Tunxis Mainline Trail: Section 3
Burlington, 5 miles, with Rob Y
November 16, 2008
It had been nearly a full seven months since my last Tunxis Mainline foray with Rob Y. Back in April, we hiked through an actual forest fire. On the leg prior, we slipped and slid over an ice covered path. When Rob originally agreed to hike the Mainline Tunxis with me, we decided to do it during cold and snow.
Once we realized that the timing of such events is impossible to predict, and never seemed to fall on convenient Sunday mornings for our hikes, we gave that up and figured to only hike during forest fires.
Then, of course, we realized that was (hopefully) a one-time event – so we adjusted our expectations. Now it’s more like, “Let’s just get out in the woods whenever our schedules, wives, and kids allow.” So that’s what we’ll be going with from here on out. As luck (?) would have it, this short and easy section was plagued with the harrowing natural phenomena known as light winds and wet leaves. Spoiler alert: We survived.
Rob and I spotted a car on Route 4 (the same place I hiked from when doing the North/East Tunxis Regional trails) and then drove to where we last left off; Sessions Woods Nature Center.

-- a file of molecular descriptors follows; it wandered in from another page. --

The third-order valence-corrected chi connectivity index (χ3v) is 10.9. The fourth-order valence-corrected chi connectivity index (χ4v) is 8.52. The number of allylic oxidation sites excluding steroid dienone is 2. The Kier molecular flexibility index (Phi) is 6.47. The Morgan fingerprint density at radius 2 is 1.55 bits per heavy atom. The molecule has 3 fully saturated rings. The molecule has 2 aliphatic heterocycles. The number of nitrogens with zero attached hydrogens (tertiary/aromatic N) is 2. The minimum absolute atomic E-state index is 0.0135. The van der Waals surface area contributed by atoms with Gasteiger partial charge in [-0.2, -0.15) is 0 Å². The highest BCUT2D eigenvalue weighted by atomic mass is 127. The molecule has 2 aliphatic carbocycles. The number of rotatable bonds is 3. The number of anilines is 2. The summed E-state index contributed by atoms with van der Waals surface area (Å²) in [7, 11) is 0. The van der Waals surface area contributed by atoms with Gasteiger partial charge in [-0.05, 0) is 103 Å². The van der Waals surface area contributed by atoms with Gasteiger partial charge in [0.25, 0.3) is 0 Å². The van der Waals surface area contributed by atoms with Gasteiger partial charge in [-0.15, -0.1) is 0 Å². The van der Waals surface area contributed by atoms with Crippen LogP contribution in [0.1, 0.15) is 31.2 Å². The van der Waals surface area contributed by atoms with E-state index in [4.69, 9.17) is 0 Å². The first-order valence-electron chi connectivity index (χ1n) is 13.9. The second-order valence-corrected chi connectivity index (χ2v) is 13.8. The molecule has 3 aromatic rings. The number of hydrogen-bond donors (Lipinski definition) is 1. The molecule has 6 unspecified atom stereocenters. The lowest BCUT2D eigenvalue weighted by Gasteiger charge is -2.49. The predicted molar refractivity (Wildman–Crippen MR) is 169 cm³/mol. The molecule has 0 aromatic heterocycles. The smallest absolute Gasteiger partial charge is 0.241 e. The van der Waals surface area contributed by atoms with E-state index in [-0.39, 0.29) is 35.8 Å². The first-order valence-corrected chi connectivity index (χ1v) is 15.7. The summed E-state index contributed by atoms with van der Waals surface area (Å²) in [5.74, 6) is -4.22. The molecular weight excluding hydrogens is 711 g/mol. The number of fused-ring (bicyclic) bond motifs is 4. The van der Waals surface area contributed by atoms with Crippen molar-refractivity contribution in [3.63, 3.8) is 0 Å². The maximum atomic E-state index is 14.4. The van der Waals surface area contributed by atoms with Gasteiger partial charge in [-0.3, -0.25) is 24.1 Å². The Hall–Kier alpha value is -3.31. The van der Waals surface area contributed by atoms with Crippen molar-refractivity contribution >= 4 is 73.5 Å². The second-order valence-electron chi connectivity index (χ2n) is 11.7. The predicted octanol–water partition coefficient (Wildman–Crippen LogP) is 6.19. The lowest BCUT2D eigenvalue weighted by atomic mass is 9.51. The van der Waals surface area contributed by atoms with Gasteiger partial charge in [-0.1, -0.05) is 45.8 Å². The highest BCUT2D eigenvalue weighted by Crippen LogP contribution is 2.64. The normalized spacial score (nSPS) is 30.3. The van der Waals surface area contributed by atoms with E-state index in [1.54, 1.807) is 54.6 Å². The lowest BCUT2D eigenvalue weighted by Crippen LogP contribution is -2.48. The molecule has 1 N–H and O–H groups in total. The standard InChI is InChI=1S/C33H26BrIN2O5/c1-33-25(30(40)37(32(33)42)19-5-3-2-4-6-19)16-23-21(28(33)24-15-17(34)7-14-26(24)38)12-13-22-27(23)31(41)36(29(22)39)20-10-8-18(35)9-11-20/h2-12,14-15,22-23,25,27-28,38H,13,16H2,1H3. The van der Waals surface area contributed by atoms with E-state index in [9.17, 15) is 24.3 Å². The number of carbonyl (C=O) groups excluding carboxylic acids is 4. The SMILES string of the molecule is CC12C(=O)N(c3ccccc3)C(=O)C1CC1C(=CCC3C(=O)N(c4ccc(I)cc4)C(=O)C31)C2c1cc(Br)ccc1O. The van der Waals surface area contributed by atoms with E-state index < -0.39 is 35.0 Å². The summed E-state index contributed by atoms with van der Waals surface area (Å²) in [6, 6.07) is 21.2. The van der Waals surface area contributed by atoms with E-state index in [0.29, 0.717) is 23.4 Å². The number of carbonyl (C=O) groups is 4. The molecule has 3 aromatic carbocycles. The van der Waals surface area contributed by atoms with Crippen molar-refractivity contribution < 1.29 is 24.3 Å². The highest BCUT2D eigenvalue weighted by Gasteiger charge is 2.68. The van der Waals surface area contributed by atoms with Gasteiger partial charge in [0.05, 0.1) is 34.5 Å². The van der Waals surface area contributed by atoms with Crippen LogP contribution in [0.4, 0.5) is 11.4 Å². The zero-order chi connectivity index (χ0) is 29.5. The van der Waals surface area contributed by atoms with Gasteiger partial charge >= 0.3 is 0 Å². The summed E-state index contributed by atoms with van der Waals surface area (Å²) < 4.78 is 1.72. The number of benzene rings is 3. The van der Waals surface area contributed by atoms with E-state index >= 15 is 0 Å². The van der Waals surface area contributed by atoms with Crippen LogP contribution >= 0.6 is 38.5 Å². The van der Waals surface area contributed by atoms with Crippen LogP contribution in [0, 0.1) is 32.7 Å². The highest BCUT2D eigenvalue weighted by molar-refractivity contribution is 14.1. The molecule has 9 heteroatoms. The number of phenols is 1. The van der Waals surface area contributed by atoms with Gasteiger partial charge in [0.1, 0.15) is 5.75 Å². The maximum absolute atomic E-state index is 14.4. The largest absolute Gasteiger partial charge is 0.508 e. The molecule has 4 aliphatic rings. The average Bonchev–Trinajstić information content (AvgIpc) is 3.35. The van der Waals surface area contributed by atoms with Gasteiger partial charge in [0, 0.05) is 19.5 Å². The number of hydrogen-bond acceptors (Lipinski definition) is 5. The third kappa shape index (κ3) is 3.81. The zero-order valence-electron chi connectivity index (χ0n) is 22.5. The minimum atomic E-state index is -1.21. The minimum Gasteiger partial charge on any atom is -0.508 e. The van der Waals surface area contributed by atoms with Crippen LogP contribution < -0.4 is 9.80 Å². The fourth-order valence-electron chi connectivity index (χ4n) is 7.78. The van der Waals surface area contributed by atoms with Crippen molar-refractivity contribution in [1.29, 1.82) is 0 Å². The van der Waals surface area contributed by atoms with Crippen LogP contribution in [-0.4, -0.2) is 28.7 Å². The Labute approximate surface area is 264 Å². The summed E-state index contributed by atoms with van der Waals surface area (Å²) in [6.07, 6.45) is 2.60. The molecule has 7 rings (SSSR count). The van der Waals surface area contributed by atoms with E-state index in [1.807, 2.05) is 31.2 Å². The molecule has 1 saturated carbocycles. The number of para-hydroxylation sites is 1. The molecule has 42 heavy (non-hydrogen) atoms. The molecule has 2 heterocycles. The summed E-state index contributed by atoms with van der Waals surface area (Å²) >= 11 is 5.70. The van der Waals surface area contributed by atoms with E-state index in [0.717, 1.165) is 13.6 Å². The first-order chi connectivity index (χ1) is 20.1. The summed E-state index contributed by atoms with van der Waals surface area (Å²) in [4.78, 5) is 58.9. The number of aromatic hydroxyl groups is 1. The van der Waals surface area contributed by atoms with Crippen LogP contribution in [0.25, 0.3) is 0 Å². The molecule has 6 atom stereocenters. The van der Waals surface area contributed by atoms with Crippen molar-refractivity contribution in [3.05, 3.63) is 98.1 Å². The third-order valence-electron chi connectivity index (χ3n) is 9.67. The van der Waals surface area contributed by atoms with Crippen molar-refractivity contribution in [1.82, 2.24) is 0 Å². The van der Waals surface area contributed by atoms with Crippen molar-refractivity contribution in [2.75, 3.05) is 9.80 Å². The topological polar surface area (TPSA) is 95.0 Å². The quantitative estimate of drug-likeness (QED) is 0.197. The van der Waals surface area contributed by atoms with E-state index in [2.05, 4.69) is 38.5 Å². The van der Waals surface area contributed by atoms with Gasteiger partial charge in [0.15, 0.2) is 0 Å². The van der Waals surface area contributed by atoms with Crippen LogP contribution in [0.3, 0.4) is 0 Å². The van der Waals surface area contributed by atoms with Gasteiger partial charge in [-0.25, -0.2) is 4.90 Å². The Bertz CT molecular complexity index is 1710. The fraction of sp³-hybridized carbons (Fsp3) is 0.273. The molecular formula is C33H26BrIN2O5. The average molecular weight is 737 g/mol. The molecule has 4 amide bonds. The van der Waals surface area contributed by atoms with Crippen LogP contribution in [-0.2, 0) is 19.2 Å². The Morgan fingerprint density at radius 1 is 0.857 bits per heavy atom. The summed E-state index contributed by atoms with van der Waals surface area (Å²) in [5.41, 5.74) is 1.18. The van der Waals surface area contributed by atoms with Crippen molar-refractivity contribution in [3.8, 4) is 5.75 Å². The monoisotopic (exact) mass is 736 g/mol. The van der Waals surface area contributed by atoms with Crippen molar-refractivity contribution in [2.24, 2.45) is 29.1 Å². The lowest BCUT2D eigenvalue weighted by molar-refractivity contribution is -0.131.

Which reminds me, for such a nice and quite large nature center, I find it absurd that it isn’t open on weekends. Granted, the miles of trails all around it are always open (just be careful of the hunters), but I think it’s crazy that this place is always closed. Anyway, at 7 AM on a Sunday morning, Rob and I were only looking to hike.
I’d warned Rob that this section would be quick and rather featureless. I’d already done some of it out of necessity while completing the regional Tunxis trails and knew from the maps that much of this stretch was along old woods roads. No matter, it’s always good to hike with Rob as the conversation is always good. That… and he’s willing to meet up with me at 7 AM on a seasonal, cloudy Sunday morning. Always a plus.
My low expectations proved spot-on as we simply walked along wide trails and barely changed altitude. We crossed Whigville Brook on two railroad ties that apparently have the name “Baba’s Bridge.” I don’t know why. It was around this time I realized that I could make this whole section a photographic study of Rob’s back. I seemed to be taking a lot of pictures of that particular subject.
We crossed the Orange Dot Trail that takes one to Devil’s Kitchen at an intersection in the woods named “Clark’s Corners.” This is interesting in that no one lives here, but it has a name like someone does. Weird.
After that and a short hike up Cornwall Road which is merely a wide dirt path, we hit the paved end of Cornwall Road and the large house someone is building there. It’s cute how he had to knock down 800 trees to build his house out here in the woods of Burlington – as has had that dumpster here at least since April. The trail leaves the road, crosses another little stream, then ascends slightly up into Nassahegan State Forest and the intersection with the Green Dot Trail.
A jog to the east, a short descent down to Stone Road (which is actually a crushed stone road – I wonder if they purposely don’t pave it for that reason) and then a short road walk north.